Shark Encounter

14 years 7 months ago #3891 by chrisinmanly
Shark Encounter was created by chrisinmanly
"About 1km off of North Steyne. It must have been 5 - 6m. The dorsal fin was a metre out of the water and the shark was still well below the surface!

I fell in about a minute after we saw it!!!!!"

This is an email from a paddling friend who was paddling around Manly (Sydney), last week. It has got me wondering if there any best practices around what to do when we encounter a shark? Is it best to try and hit the shark around the eyes if it comes at you or is it best to stay still? What is the best cause of action if you fall in during the encounter?

Does anyone have any good advice around the topic?

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14 years 7 months ago #3892 by [email protected]
For a description on some shark incidents in South Africa, see:

In the "related links" box on the right of the page, there are some other stories too.

In the course of researching some of the stories, I spoke to some experts on Great White sharks and they said, basically:

- Sharks are inquisitive, and most "incidents" can be attributed to the sharks simply "investigating".
- Sharks are like any other predator and react (like cats for example) to signs of panic. If you're in the water with a shark, it's better to swim towards it rather than away from it.
- Sharks are individuals. 99.9% will come look at a ski, realise that it's not a prey object and will move on. But there are individuals who'll want to mouth the ski to see what it is.

One of the researchers, Alison Kock, who has been working with GW sharks here in False Bay for years, has been experimenting with "critter cams" which attach to the sharks dorsal fin. After a couple of hours the camera releases itself, you pick it up and you can see what the shark was up to. She said it was fascinating to see just how inquisitive the animals are - the camera shows them checking out all kinds of things from kelp to plastic bags.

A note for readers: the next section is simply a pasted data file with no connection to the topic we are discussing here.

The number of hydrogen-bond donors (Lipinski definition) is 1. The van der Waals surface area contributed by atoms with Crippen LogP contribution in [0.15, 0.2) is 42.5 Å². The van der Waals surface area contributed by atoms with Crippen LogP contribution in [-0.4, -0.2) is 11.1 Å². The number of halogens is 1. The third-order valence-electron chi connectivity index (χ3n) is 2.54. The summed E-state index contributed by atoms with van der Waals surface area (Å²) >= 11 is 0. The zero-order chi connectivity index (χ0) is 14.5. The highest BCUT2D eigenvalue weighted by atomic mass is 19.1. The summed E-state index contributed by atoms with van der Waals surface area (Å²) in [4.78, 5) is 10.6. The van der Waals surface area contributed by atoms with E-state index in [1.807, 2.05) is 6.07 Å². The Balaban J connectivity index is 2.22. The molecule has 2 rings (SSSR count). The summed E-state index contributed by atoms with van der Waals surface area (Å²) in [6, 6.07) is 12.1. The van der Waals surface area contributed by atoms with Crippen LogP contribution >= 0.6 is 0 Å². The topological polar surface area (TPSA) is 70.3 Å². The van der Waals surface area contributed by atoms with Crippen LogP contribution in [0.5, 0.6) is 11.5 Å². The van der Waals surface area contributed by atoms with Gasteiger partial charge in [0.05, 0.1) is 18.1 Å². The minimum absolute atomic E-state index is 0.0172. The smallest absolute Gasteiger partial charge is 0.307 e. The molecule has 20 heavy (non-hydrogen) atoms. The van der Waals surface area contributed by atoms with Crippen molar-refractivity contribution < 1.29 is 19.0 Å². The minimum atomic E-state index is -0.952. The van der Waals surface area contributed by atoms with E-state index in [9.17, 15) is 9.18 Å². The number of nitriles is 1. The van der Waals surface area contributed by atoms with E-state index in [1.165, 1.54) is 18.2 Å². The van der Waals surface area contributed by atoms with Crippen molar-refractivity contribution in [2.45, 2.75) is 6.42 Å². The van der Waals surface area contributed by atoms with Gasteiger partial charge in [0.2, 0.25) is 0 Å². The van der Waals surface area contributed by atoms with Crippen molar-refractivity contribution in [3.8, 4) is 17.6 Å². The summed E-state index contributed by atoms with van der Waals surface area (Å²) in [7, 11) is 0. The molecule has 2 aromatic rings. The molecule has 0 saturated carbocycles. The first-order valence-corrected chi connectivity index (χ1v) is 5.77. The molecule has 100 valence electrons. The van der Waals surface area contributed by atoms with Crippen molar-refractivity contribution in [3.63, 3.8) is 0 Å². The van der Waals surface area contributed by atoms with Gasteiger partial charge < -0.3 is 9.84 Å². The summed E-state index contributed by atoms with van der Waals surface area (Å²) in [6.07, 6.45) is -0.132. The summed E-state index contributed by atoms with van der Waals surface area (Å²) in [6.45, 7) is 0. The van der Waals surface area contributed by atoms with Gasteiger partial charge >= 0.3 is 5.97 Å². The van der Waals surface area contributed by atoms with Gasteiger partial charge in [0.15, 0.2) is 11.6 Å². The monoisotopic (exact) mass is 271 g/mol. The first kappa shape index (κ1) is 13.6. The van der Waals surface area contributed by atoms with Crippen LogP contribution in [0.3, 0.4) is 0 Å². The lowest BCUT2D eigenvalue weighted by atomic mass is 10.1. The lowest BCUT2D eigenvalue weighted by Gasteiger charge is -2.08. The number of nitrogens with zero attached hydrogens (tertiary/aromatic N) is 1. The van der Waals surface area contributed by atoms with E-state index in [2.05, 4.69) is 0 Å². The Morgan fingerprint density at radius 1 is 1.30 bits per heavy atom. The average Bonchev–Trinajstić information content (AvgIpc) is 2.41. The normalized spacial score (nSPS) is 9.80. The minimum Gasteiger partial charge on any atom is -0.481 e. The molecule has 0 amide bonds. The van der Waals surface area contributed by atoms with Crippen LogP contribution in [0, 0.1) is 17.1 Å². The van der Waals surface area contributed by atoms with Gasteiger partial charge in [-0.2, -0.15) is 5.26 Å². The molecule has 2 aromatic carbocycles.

I have seen precisely one shark in 8 years (shat myself at the time but be that as it may) and had one come and look at me (spotted by a buddy who said the fin came within 3m of the back of the ski). But I am certain that they come and check us out all the time.

What to do when a shark comes up? Don't act like frightened prey! Either stop paddling and raft together, or continue gently - but don't panic and start thrashing the water. If you're in the water, stay close to the ski, draw your legs up so they're not hanging down. Get out of the water!

And, as one of the researchers said, if you see a shark, "enjoy the moment!" It's rare enough to see them, might as well appreciate it! They are magnificent (if scary) animals!


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14 years 7 months ago #3893 by Paul101
Replied by Paul101 on topic Re:Shark Encounter
Well, firstly I would say, stay in the boat!
I am by no means an expert on sharks but I would think that the last thing you would want to do is pick a fight with a shark in his environment!
I watched an episode of mythbusters (authority on everything) where they took a swim with some sharks and the sharks definitely showed less interest in them when they stayed still as opposed to thrashing around.
That said, if a shark has decided that he needs to taste you, obviously remaining still and calm isn?t going to do you any good and so trying give him a sound beating with a paddle prob won?t hurt.
Would make one hell of a good story for the pub though if you get it right :)

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